Forum: Ruby on Rails Exploring ActiveRecord::Base#serialize

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B780ee0ee1480454a85df58536702f63?d=identicon&s=25 Alder Green (Guest)
on 2006-05-10 08:22
(Received via mailing list)
Hi

I was recently taught about the useful ActiveRecord::Base#serialize.
It's very useful for persisting arbitrary objects through the regular
database. For example, say you want to store a Set of all the years a
Convention took place. You do:

class Convention < ActiveRecord::Base
  serialize :years, Set
end

This effectively creates a Convention#years attribute, which is a set:
you can add items (years) to it, check if a certain year is contained
(included?) within, etc.

Generally wonderful. But there's a deficiency: when you instantiate

con = Convention.new

con.years would be nil. Trying to rely in any way on con.years' Set
properties would fail, since until you explicitly do

con.years = Set.new

the Set is simply not there. This could lead to many bugs if you
forget to assign a set to con.years. Common calls like "con.years <<
2001" and "con.years.include? 2002" would raise exceptions.

So generally, I think everyone using "serialize :foo, Set" would want
to have also:

class Convention < ActiveRecord::Base
  ...

  def after_initialize
    self.years = Set.new
  end
end

Maybe there should be some automagic way to do this?  Seeing that the
the after_initialize flows from the serialize call, that even looks
like a DRY violation. Also, it's somewhat obscure: the self.years=
syntax isn't newbie-obvious, and after_initialize doesn't appear in
the Rails method glossary [1].

To sum up, I think there should be a feature request.

-Alder

[1] http://api.rubyonrails.com/fr_method_index.html
24d2f8804e6bb4b7ea6bd11e0a586470?d=identicon&s=25 Jeremy Kemper (Guest)
on 2006-05-10 18:21
(Received via mailing list)
On May 9, 2006, at 11:21 PM, Alder Green wrote:
> you can add items (years) to it, check if a certain year is contained
> (included?) within, etc.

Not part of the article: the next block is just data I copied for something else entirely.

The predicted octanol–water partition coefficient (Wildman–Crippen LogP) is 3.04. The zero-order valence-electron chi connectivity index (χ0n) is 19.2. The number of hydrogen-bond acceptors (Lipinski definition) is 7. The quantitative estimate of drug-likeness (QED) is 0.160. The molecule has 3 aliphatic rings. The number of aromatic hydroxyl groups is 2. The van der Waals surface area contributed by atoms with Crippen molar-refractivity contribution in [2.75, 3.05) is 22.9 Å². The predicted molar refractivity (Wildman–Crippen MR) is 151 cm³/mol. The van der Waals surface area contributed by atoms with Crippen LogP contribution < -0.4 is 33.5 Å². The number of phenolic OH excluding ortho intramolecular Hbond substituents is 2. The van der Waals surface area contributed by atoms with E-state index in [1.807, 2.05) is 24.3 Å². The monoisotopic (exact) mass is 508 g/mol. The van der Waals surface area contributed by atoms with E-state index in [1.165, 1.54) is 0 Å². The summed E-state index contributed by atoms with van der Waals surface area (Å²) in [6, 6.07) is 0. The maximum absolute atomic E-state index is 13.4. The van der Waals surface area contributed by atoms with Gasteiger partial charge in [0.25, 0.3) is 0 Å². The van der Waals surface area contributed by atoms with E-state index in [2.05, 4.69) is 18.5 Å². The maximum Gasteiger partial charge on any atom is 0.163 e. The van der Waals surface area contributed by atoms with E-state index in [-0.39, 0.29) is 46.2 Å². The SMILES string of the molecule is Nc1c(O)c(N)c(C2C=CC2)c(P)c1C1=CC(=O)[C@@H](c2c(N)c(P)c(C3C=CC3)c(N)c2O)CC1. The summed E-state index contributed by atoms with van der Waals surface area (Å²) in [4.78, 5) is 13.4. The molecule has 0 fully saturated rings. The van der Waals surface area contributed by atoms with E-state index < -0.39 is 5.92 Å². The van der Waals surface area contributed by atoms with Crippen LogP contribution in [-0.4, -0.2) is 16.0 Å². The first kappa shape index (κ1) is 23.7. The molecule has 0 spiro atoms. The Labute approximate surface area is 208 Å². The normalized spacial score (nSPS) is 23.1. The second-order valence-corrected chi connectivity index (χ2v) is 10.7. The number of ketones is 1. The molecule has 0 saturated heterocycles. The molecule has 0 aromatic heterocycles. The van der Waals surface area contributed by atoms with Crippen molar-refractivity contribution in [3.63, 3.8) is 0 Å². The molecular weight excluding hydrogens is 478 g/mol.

Yup: the second arg is an optional type restriction, not a default
value.


> forget to assign a set to con.years. Common calls like "con.years <<
> 2001" and "con.years.include? 2002" would raise exceptions.

This is a poor situation. Also consider

   A = Struct.new(:a, :b, :c)
   class Foo < AR::Base
     serialize :bar, A
   end

Automatically setting bar = A.new would fail since it needs params.
We need a default value in addition to the type condition.

   class Foo < AR::Base
     serialize(:bar) { |foo| foo.bar = A.new(1,2,3) }
   end

> To sum up, I think there should be a feature request.

Would you file one?  http://dev.rubyonrails.org/newticket

Best,
jeremy
B780ee0ee1480454a85df58536702f63?d=identicon&s=25 Alder Green (Guest)
on 2006-05-11 16:54
(Received via mailing list)
On 5/10/06, Jeremy Kemper <jeremy@bitsweat.net> wrote:
> > This effectively creates a Convention#years attribute, which is a set:
> >
>
>   end
>
> > To sum up, I think there should be a feature request.
>
> Would you file one?  http://dev.rubyonrails.org/newticket

Submitted!

http://dev.rubyonrails.org/ticket/5049

> Best,
> jeremy
> _______________________________________________
> Rails mailing list
> Rails@lists.rubyonrails.org
> http://lists.rubyonrails.org/mailman/listinfo/rails
>

Thanks for your comments and the efforts you and the other Rails-core
members make to ensure Rails is such a wonderful framework to use.

-Alder
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